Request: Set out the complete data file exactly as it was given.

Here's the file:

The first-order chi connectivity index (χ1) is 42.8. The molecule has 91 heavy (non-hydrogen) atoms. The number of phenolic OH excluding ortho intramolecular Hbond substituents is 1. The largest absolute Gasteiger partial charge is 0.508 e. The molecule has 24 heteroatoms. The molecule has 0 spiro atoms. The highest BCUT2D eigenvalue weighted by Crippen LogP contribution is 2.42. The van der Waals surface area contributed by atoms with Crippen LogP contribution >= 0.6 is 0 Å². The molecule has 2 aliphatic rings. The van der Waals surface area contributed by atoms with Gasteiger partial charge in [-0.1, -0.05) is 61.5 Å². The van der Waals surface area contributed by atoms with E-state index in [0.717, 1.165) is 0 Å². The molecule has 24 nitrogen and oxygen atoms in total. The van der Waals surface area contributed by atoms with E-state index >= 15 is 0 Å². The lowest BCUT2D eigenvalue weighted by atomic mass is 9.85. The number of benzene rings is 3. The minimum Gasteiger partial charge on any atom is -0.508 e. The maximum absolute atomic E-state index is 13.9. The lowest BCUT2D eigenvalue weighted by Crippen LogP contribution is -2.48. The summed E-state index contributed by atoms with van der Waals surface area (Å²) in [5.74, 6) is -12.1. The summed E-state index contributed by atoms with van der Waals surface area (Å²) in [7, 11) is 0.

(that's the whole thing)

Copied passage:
The first-order chi connectivity index (χ1) is 42.8. The molecule has 91 heavy (non-hydrogen) atoms. The number of phenolic OH excluding ortho intramolecular Hbond substituents is 1. The largest absolute Gasteiger partial charge is 0.508 e. The molecule has 24 heteroatoms. The molecule has 0 spiro atoms. The highest BCUT2D eigenvalue weighted by Crippen LogP contribution is 2.42. The van der Waals surface area contributed by atoms with Crippen LogP contribution >= 0.6 is 0 Å². The molecule has 2 aliphatic rings. The van der Waals surface area contributed by atoms with Gasteiger partial charge in [-0.1, -0.05) is 61.5 Å². The van der Waals surface area contributed by atoms with E-state index in [0.717, 1.165) is 0 Å². The molecule has 24 nitrogen and oxygen atoms in total. The van der Waals surface area contributed by atoms with E-state index >= 15 is 0 Å². The lowest BCUT2D eigenvalue weighted by atomic mass is 9.85. The number of benzene rings is 3. The minimum Gasteiger partial charge on any atom is -0.508 e. The maximum absolute atomic E-state index is 13.9. The lowest BCUT2D eigenvalue weighted by Crippen LogP contribution is -2.48. The summed E-state index contributed by atoms with van der Waals surface area (Å²) in [5.74, 6) is -12.1. The summed E-state index contributed by atoms with van der Waals surface area (Å²) in [7, 11) is 0.